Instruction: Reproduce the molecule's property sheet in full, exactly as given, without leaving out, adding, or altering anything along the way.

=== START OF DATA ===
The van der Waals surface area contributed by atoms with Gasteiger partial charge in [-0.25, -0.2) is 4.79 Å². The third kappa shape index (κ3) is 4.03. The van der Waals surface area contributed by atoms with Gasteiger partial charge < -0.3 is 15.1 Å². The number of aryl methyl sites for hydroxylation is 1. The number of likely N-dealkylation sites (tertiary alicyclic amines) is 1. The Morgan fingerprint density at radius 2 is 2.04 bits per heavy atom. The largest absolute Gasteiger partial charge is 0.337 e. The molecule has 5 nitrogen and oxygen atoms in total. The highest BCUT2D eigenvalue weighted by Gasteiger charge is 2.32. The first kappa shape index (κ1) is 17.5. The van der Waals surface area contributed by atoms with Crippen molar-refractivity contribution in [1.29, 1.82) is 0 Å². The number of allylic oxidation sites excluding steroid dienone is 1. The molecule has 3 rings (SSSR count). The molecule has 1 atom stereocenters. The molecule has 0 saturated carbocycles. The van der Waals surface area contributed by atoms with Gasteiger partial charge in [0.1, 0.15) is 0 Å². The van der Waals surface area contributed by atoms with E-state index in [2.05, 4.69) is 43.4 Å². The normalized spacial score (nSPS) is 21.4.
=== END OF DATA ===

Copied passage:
The van der Waals surface area contributed by atoms with Gasteiger partial charge in [-0.25, -0.2) is 4.79 Å². The third kappa shape index (κ3) is 4.03. The van der Waals surface area contributed by atoms with Gasteiger partial charge < -0.3 is 15.1 Å². The number of aryl methyl sites for hydroxylation is 1. The number of likely N-dealkylation sites (tertiary alicyclic amines) is 1. The Morgan fingerprint density at radius 2 is 2.04 bits per heavy atom. The largest absolute Gasteiger partial charge is 0.337 e. The molecule has 5 nitrogen and oxygen atoms in total. The highest BCUT2D eigenvalue weighted by Gasteiger charge is 2.32. The first kappa shape index (κ1) is 17.5. The van der Waals surface area contributed by atoms with Crippen molar-refractivity contribution in [1.29, 1.82) is 0 Å². The number of allylic oxidation sites excluding steroid dienone is 1. The molecule has 3 rings (SSSR count). The molecule has 1 atom stereocenters. The molecule has 0 saturated carbocycles. The van der Waals surface area contributed by atoms with Gasteiger partial charge in [0.1, 0.15) is 0 Å². The van der Waals surface area contributed by atoms with E-state index in [2.05, 4.69) is 43.4 Å². The normalized spacial score (nSPS) is 21.4.